“I have to return this phone, I’m afraid. There’s something wrong with it.”
The shop assistant looked at the handset the man had slapped on the counter. His young face contorted into a grimace.
“Not one of ours, mate. Sorry.”
The customer was incensed. “But I bought it from this very shop only last week.”
“Got the receipt?”
“Ah, no, well, you see, there was a problem with your till or something. I wasn’t given one.”
“Who served you?”
“A young girl. The one with the hair.” The man mimed long, flowing locks with his hand.
The assistant picked up the phone and examined it from all angles. He had never set eyes on this model before. “What’s wrong with it?”
“I keep getting calls on it.”
The assistant chuckled. “That’s kind of what they do, mate.”
“You don’t understand. I keep getting calls. When it’s switched off. When it’s in its box, blanketed in bubble-wrap. When there’s no life in the battery. When I’ve taken out the bloody sim card. I keep getting calls.”
The assistant frowned. “Who from?”
“I don’t bloody know. I don’t answer them. Could be anybody. It happened when I was driving; I nearly went off the road. An eerie sound it is. Almost hypnotic. Even after I changed the ring tone to the theme from Match of the Day, it reset itself. It went off while I was cooking some toast; I went to see to the damned thing and damned near burned the house down. I swear the bloody thing is trying to kill me.”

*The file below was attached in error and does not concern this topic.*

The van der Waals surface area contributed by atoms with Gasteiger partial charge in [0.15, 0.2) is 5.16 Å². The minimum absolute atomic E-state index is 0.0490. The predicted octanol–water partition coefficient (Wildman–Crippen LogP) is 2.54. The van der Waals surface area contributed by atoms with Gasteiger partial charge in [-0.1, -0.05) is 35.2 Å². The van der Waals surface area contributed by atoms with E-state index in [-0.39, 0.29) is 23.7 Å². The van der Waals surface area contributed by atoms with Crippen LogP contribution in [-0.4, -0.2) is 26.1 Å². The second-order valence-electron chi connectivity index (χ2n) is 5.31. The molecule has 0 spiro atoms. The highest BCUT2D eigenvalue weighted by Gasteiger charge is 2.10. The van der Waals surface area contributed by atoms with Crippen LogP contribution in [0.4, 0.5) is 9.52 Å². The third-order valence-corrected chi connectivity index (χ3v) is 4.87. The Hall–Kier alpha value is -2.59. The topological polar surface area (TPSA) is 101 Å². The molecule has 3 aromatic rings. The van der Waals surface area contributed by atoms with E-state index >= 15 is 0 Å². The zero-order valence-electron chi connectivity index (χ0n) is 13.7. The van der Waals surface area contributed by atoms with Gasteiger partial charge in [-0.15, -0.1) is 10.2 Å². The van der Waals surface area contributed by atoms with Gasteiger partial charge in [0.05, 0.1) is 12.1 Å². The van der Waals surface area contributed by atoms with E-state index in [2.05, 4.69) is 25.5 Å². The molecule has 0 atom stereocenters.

“And no number comes up on the screen, like?”
“I told you: the bloody thing’s switched off. Something fishy is going on.”
The assistant scratched at his wispy chin. “Best I can do is a credit voucher. You can spend it here or on our website.”
“That will have to do.” The man huffed and puffed while the assistant printed out a voucher, then he snatched it from the young man’s hand and strode from the shop, muttering about bloody nuisances and consumer rights.
The store manager emerged from the backroom, picking bits of lunch from between his teeth.
Joe the assistant showed him the handset. “Lorelai’s been at it again.”
“The Siren Three Thousand,” the manager clicked his tongue. “We’ll have no customers left if this keeps up – she’ll have killed the bloody lot.” He smiled the bitter smile of someone who has been proved right about something wrong. “I knew it was a mistake going into business with a mermaid.”